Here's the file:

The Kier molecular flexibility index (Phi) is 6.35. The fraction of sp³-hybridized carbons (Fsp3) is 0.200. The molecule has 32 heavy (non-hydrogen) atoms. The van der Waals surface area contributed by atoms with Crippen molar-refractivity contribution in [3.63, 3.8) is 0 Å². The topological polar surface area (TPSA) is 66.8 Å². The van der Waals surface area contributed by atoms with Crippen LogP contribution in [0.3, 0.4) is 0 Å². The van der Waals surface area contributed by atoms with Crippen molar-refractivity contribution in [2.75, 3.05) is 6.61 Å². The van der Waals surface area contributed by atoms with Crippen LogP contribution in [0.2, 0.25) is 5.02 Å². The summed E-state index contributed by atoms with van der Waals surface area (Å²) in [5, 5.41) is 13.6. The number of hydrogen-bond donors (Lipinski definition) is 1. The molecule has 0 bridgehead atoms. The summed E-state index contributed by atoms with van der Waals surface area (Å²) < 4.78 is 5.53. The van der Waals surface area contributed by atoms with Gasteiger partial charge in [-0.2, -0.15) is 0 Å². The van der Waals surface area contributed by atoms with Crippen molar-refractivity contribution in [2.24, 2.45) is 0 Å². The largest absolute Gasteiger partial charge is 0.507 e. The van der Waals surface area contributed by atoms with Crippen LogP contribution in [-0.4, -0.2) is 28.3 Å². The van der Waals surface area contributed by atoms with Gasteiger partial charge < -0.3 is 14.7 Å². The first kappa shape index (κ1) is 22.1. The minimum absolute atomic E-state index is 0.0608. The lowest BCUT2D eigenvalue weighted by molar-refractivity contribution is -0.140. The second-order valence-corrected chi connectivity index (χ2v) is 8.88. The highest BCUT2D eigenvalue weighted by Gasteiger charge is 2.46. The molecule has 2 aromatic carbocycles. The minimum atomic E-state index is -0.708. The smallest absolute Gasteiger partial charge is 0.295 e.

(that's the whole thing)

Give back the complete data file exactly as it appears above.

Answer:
The Kier molecular flexibility index (Phi) is 6.35. The fraction of sp³-hybridized carbons (Fsp3) is 0.200. The molecule has 32 heavy (non-hydrogen) atoms. The van der Waals surface area contributed by atoms with Crippen molar-refractivity contribution in [3.63, 3.8) is 0 Å². The topological polar surface area (TPSA) is 66.8 Å². The van der Waals surface area contributed by atoms with Crippen LogP contribution in [0.3, 0.4) is 0 Å². The van der Waals surface area contributed by atoms with Crippen molar-refractivity contribution in [2.75, 3.05) is 6.61 Å². The van der Waals surface area contributed by atoms with Crippen LogP contribution in [0.2, 0.25) is 5.02 Å². The summed E-state index contributed by atoms with van der Waals surface area (Å²) in [5, 5.41) is 13.6. The number of hydrogen-bond donors (Lipinski definition) is 1. The molecule has 0 bridgehead atoms. The summed E-state index contributed by atoms with van der Waals surface area (Å²) < 4.78 is 5.53. The van der Waals surface area contributed by atoms with Gasteiger partial charge in [-0.2, -0.15) is 0 Å². The van der Waals surface area contributed by atoms with Crippen molar-refractivity contribution in [2.24, 2.45) is 0 Å². The largest absolute Gasteiger partial charge is 0.507 e. The van der Waals surface area contributed by atoms with Crippen LogP contribution in [-0.4, -0.2) is 28.3 Å². The van der Waals surface area contributed by atoms with Gasteiger partial charge < -0.3 is 14.7 Å². The first kappa shape index (κ1) is 22.1. The minimum absolute atomic E-state index is 0.0608. The lowest BCUT2D eigenvalue weighted by molar-refractivity contribution is -0.140. The second-order valence-corrected chi connectivity index (χ2v) is 8.88. The highest BCUT2D eigenvalue weighted by Gasteiger charge is 2.46. The molecule has 2 aromatic carbocycles. The minimum atomic E-state index is -0.708. The smallest absolute Gasteiger partial charge is 0.295 e.